Toyota's assertion that around 50 to 60 per cent of urban commuting can be accomplished using electric motors resonates well. This translates to prolonged periods of blissful silence during your drives, with the petrol engine only chiming in when the need for spirited acceleration or quick overtaking arises. The bulk of the vehicle's operation is gracefully orchestrated by the electric motor, which, in my view, offers a refreshing and forward-thinking approach to urban mobility.
91 bhp @5500 rpm
122 Nm @4400-4800 rpm
Nonetheless, there's a slight stumble in its performance. One drawback of the HyRyder becomes apparent when the petrol engine kicks in, unleashing a noticeable surge of noise that permeates the cabin. This can be attributed to the inherent characteristics of the 3-cylinder setup, which, apart from the serene EV mode, can be a bit grating when pushed to its limits. Admittedly, it's not a dealbreaker, particularly when weighed against the car's notable efficiency gains.
What truly leaves an impression on the strong hybrid iteration of the HyRyder is its exceptional fuel economy. It's worth mentioning that, despite its shortcomings, the car more than compensates with its outstanding fuel efficiency. With a full tank, you can expect to cover nearly 800 km, translating to an impressive 28 kmpl. This figure is quite praiseworthy, especially when you consider that most vehicles in this segment often feature turbocharged units. In my view, this sets a refreshing and noteworthy standard in the landscape of modern automobiles.
Now, let's delve into the pivotal question: Is investing in the strong hybrid version of the Toyota HyRyder a wise decision? My take on this is quite straightforward. The vehicle boasts contemporary aesthetics, embodying a no-nonsense approach to design. Furthermore, it excels as an impressive and high-performing hybrid, offering a powertrain that seamlessly blends efficiency and performance.
Prices (ex-showroom, India)
Toyota UC HyRyder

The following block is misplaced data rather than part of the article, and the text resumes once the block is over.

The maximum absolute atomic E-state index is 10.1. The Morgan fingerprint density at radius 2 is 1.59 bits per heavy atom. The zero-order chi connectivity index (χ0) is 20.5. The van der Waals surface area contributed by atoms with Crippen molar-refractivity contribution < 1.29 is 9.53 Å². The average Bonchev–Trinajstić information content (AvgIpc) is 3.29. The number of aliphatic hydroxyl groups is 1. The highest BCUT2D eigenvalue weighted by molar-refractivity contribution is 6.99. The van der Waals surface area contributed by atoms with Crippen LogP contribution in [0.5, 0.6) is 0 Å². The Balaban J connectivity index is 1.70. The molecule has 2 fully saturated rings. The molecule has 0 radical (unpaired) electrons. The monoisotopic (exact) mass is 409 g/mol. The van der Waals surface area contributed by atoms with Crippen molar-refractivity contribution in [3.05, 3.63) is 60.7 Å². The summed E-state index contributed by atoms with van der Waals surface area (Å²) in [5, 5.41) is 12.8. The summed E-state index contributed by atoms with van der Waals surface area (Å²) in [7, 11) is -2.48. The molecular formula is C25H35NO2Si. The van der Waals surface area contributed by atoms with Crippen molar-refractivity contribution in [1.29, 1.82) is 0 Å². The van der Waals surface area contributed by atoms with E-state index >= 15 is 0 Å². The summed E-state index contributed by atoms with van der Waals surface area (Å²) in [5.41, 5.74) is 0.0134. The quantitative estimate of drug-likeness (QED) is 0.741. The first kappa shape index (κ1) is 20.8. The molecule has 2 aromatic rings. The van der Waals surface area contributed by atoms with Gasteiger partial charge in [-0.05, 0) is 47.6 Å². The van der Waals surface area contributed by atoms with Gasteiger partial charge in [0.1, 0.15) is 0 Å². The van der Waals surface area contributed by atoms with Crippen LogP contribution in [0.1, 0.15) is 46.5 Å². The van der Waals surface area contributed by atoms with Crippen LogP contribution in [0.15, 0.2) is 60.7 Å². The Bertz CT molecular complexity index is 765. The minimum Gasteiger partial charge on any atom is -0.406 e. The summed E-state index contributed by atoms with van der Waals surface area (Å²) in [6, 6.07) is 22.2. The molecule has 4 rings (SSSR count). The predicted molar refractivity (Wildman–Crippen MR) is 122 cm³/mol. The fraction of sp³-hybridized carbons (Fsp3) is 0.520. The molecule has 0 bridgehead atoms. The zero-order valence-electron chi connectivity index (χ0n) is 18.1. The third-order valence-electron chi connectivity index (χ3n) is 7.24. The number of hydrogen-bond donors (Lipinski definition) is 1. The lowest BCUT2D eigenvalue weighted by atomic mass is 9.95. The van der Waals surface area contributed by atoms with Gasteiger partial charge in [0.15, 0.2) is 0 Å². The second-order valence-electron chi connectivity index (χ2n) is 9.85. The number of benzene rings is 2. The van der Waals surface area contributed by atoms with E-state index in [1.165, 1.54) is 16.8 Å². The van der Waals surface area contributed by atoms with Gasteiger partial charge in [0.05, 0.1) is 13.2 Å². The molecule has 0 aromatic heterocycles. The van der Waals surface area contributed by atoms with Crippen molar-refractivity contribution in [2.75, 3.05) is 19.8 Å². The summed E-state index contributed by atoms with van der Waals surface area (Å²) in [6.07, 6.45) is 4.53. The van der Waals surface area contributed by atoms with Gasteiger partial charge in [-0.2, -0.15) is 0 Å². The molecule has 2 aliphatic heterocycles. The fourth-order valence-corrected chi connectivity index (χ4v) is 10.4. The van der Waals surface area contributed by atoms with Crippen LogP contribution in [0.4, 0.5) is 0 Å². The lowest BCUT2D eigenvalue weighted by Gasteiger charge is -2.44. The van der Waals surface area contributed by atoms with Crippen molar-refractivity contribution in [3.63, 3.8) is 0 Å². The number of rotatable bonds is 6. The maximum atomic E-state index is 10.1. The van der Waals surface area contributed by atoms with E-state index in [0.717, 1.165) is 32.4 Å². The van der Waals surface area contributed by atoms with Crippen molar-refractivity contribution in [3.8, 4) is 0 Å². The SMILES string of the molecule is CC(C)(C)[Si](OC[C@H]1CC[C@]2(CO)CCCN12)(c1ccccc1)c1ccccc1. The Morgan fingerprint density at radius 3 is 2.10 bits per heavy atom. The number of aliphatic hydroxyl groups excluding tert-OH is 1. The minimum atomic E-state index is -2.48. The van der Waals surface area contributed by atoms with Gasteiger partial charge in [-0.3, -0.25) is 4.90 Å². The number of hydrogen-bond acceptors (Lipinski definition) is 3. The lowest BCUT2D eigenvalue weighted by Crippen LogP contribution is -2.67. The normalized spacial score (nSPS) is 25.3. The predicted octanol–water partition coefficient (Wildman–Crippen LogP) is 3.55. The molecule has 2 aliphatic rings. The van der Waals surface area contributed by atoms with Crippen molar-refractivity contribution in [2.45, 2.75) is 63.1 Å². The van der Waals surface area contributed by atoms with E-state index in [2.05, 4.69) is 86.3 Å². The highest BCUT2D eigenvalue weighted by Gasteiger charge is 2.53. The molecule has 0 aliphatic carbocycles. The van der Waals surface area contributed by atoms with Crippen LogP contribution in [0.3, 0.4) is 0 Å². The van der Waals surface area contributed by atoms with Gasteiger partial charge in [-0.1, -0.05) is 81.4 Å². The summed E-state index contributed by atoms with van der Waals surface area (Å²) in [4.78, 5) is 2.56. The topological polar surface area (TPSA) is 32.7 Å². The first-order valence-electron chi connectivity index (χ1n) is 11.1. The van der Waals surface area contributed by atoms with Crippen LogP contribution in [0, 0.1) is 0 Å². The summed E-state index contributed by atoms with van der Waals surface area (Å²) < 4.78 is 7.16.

Maruti Suzuki GV
Rs. 10.86–17.34 lakh
Rs. 10.87 – Rs. 15.17 lakh
Rs. 10.90–Rs. 18.30 lakh
Rs. 10.70–Rs. 16.91 lakh
Rs. 13.81–Rs. 17.24 lakh
Rs. 16.33–Rs. 17.89 lakh
Rs. 16.60–Rs. 20 lakh
Rs. 13.60–Rs. 16.91 lakh
Rs. 16.46–Rs. 19.99 lakh
Rs. 18.33- Rs. 19.83 lakh
The commendable fuel efficiency further adds to its appeal. While it's important to acknowledge a couple of drawbacks, such as the relatively compact boot space and the understanding that it won't outpace turbocharged competitors in drag races, there's also the matter of its premium pricing.
In my opinion, if you're able to look beyond these minor concerns and opt for the hybrid rendition of the HyRyder, you're making a discerning choice. It presents a comprehensive package, marrying aesthetics, performance, and efficiency. Additionally, considering the long-term benefits both for you and the environment, the strong hybrid version emerges as an attractive proposition.
Photography By: Apoorv Choudhary
Orxa Mantis First Ride Review: Hidden Potential
Jehan Adil Darukhanawala Nov 24, 2023
2023 Mercedes-AMG C 43 4Matic Review: Power Play
Pratik Rakshit Nov 20, 2023
Mercedes-Benz GLE Facelift Review: Is It Worth The Price?
Ameya Naik Nov 18, 2023
TVS S20X & S10X SmartXonnect Helmet Comm Set Review: Best Budget Options
Jehan Adil Darukhanawala Nov 15, 2023
Royal Enfield Bullet 350 vs Classic 350: The Better Icon Is?
Jehan Adil Darukhanawala Nov 15, 2023